Posted: Monday, March 30, 2015
QinetiQ has been awarded a contract worth €16m over three years to develop the computer and avionics for the European Space Agency’s Proba-3 satellite mission.
The contract exploits QinetiQ’s experience in testing and verifying software, integrating systems and providing hardware for small satellites. Building on methodology it developed through ESA’s first three Proba missions, QinetiQ’ Belgium-based team will produce compact avionics systems capable of processing millions of instructions per second while surviving the high-radiation environment of space.
Proba-3 consists of two small satellites, weighing 250kg and 200kg, which by precise formation flying will constitute a virtually fixed structure in space. They will be mounted one on top of the other for launch and sent into orbit around the earth together. QinetiQ will then test both satellites extensively before the mechanical connection between the two spacecraft separates. While the distance between two satellites is normally several kilometres, these new vessels will stay approximately 150 metres apart during formation flying manoeuvres.
During the two-year mission, Proba-3 will study the sun’s corona using an ‘eclipsing’ mechanism, achieved by fixing a camera to one satellite and a sun occulting disk to the other. These are spaced at the optimum distance to shield the camera from the sun at all times, creating conditions that are usually only observable during a solar eclipse.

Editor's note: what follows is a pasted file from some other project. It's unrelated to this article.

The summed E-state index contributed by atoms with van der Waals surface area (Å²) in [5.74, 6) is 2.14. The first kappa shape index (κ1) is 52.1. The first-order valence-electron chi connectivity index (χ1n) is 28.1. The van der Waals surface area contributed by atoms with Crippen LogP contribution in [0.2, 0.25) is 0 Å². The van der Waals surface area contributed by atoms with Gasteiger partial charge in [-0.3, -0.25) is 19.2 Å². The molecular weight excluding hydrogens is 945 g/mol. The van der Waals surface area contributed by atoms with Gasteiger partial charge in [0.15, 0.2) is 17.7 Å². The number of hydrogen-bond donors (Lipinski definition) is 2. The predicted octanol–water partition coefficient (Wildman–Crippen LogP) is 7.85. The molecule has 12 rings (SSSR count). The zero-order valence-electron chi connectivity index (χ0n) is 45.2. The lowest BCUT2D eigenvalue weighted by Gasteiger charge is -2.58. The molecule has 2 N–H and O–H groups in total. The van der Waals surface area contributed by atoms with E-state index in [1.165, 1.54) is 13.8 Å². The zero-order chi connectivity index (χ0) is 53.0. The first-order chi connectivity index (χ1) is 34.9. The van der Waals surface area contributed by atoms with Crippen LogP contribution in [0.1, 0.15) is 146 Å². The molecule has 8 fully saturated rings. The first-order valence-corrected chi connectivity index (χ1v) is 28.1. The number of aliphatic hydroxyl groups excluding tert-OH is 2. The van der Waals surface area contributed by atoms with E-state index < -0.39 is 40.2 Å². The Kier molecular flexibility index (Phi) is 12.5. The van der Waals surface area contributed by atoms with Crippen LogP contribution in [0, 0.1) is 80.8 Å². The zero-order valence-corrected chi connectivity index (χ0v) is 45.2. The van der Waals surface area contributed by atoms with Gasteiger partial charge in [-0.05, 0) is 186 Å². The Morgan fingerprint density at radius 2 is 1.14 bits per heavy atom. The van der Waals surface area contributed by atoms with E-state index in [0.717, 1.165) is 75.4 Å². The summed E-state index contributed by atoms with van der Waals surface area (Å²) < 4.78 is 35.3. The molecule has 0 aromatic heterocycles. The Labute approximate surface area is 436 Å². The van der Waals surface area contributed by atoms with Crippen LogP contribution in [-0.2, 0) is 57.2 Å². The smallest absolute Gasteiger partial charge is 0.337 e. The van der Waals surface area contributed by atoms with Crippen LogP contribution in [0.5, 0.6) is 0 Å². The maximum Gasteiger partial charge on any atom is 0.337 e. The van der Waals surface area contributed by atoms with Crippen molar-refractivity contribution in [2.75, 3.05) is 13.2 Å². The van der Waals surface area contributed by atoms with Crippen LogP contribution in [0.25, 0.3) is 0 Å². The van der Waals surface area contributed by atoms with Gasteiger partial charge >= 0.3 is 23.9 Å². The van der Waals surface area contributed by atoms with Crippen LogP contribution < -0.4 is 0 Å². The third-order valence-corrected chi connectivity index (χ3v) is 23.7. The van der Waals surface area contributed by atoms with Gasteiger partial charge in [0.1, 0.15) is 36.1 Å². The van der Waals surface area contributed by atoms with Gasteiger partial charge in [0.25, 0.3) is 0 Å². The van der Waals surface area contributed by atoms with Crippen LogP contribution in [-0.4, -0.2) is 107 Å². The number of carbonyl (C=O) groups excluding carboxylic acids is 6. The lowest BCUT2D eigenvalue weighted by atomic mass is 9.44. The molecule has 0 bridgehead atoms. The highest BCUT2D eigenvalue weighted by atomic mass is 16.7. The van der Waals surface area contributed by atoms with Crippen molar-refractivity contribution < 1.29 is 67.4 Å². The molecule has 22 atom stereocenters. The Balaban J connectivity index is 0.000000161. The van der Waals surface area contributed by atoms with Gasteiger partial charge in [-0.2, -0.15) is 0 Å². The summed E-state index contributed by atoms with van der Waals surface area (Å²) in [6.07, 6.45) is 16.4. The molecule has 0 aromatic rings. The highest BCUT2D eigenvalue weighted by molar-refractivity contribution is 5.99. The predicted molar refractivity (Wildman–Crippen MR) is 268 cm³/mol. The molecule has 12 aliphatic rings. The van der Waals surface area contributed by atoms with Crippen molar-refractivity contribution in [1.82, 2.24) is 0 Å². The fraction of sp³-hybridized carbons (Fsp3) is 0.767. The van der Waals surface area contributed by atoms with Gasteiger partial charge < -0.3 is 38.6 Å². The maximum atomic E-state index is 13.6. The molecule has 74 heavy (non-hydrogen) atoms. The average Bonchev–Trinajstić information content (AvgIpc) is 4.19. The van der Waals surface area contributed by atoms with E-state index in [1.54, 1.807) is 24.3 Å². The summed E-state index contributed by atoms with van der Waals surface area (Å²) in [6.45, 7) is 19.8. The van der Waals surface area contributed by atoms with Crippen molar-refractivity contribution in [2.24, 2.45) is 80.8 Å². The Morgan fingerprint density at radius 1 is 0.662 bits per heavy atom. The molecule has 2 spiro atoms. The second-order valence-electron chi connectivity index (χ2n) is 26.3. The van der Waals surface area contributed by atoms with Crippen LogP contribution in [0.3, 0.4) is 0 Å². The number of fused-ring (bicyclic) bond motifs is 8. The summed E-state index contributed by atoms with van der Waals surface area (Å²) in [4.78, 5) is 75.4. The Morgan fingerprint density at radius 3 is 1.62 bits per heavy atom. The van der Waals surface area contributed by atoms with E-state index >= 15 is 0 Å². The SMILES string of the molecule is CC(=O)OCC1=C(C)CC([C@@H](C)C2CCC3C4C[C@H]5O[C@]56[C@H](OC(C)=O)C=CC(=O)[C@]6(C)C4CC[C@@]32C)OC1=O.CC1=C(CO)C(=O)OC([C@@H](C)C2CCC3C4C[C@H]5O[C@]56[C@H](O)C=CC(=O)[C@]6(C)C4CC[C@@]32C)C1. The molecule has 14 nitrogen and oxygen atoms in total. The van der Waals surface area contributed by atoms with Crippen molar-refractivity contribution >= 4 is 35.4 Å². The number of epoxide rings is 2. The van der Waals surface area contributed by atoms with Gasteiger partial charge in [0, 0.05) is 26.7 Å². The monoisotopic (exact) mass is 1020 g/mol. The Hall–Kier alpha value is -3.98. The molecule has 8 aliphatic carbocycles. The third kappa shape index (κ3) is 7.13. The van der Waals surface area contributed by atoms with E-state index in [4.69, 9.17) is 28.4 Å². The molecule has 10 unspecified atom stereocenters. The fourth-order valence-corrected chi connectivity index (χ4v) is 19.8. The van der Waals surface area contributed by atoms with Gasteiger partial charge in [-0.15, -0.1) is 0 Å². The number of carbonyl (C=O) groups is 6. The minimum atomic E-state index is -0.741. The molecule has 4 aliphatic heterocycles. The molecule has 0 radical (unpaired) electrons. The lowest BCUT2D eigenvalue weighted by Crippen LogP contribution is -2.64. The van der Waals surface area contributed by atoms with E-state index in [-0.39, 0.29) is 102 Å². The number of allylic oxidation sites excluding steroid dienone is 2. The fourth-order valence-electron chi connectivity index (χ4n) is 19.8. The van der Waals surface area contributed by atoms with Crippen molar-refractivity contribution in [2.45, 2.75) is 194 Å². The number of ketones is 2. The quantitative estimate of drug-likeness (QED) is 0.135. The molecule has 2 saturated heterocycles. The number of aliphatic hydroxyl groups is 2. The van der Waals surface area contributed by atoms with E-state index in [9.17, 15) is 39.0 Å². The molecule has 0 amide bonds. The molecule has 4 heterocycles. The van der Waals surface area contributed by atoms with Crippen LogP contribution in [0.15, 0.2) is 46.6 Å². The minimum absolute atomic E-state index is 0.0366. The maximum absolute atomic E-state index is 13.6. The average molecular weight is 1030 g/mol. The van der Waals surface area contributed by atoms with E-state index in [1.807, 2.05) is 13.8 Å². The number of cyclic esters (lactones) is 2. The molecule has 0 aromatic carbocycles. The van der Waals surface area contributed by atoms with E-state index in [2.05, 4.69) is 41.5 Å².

Davy Vrancken, Business Development Manager for QinetiQ’s space business, said: “Through our work on the previous Proba missions and other similar projects we have established an enviable track record in delivering control systems for small satellites. This expertise and our proven methodology mean we can deliver cutting-edge technology within shorter timescales and at a lower cost to the customer.
“The mission demonstrates the importance of formation flying for the future of scientific research. Because the two small satellites can operate as a single larger entity, Proba-3 overcomes existing limitations and opens up exciting new prospects. We’re convinced that our experience will contribute to the success of this and future space missions.”
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